Monday, August 8, 2011

Basement Doctors are in the Building

Many in Ohio have brick houses, we love brick, it never needs painting, but many brick homes have cracks, while other homes have doors and windows that don't close. True orthogonal (three planes meeting at 90 degrees) walls to ceiling are hard to find in Ohio. My front two bedrooms were sinking due to dry clay in summer, and rising due to melting snow and rain in spring. For each season it was up then down, and this caused a stepping movement south while the rest of the house stayed put. I look around and found Basement Doctors. They gave me a good presentation and I believed a fair price. I am an Engineer and I know a little bit about foundations. I know enough to make sure someone else does the work. I place these pics here for homeowners in clay soil, who like me want to know what to do.

The big picture is: three or four big guys come and dig around the foundation, mostly outside, but some inside. They then chip away at the footer to make it square, install helical piers (a long screw driven deep into the clay soil, approximately 25 to 35 feet). They then attach pier to footer brackets and use hydraulic jacks to lift the house some what. It's a skill that must be developed, like getting everyone to smile with eyes open at once. After a careful and skilled lift they then bolt the footer brackets to the piers. House loads are now resting on these piers. Sounds easy but it's a lot of work and yes it's expensive, but what else can a retiree on limited income to do with his savings. Here are the teasers for day 1, there are two more days to go. Will take some each day. If you have question, then ask. See first pic for their phone number.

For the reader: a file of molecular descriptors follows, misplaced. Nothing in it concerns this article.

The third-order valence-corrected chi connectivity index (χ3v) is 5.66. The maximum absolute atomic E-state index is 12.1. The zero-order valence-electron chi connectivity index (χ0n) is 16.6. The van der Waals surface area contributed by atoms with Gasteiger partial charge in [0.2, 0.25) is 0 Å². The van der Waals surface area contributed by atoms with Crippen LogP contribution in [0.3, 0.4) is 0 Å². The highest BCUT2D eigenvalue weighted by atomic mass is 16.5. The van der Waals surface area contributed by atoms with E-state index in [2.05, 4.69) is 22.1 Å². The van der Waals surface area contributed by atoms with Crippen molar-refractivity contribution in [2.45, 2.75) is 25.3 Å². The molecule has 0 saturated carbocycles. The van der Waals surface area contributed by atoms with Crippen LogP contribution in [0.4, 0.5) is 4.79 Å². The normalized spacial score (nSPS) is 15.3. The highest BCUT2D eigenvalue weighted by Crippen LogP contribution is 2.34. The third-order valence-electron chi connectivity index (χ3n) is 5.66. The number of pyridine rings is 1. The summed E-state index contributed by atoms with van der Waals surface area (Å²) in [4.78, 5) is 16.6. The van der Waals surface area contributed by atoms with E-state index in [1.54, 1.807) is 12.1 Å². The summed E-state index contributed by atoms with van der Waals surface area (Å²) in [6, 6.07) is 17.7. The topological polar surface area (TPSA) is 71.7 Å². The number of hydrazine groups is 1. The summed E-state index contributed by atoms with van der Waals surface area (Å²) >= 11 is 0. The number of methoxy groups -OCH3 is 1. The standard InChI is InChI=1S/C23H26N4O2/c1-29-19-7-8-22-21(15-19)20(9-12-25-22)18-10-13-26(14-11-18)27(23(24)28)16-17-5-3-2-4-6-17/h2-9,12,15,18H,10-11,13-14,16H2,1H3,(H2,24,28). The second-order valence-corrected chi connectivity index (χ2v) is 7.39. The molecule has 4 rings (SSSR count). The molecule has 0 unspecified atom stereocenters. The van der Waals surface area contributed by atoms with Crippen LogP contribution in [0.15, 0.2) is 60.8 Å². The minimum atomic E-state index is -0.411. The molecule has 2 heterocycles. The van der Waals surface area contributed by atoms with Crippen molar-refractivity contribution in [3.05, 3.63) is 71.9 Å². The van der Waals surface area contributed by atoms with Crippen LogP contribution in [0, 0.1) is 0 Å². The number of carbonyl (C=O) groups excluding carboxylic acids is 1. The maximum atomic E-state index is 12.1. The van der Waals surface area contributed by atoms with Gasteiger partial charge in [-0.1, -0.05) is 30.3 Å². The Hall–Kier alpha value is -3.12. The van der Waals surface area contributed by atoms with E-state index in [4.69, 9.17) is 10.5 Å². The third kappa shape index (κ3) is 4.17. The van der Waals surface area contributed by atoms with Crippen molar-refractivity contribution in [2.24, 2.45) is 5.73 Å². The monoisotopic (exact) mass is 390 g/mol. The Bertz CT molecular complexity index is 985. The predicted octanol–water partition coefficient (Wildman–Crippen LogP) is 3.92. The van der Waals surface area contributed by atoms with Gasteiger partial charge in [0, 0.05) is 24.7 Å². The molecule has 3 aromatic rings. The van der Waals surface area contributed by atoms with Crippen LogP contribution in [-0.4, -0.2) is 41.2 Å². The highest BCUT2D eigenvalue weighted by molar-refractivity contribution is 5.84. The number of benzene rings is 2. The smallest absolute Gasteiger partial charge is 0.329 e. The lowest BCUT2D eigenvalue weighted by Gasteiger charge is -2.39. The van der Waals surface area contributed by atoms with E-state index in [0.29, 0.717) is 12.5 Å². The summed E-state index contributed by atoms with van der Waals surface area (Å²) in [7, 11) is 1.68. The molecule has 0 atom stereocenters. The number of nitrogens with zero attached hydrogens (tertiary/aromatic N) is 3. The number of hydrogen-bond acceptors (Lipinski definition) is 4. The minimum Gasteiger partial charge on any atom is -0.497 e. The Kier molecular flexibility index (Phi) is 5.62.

Dustin, Steve and Can

Before Picture

Door Wall moving south

Lee said there are always two cracks, maybe more.

Steve with bracket

Head Supervisor Lee, and Second Supervisor Can

Back hoe in motion

Can with crawl space driver

Outside driver and helical piers and extensions

In crawl driving a pier.

South wall, hydraulic lines for crawl driver
Day 2 with Basement Doctors, August 9, 2011
Lee with his driver
Shane, the real man on the driver

Helical Piers

Steve working on bracket space

Driving extension tubes and helical pier, Approximate 27 feet deep

James setting bracket and jack lifts

Today's crew, James Steve, Lee, and Shane

Lee who always smiles for his clients, now what about Valarie?
Day 3 with Basement Doctors, August 10, 2011
Jack being readied for lift

3 of the 5 lift jack being supplied by same manifold via one hydraulic pump

Laser Level, Lee's favorite toy

Lee marking before lift using laser level

Last bracket with laser level.

Laser mark versus Sharpy mark, moving upward

Hydraulic pump used for 5 jack lifts at once 

Jack under pressure

Lee and Can slowly squeezing 5 jacks and footers are moving

Majority of gap size decrease

1/4 inch movement on southwest corner, 1/2 inch movement on southeast corner. The real purpose is to stop footer sinking, not get it back to original.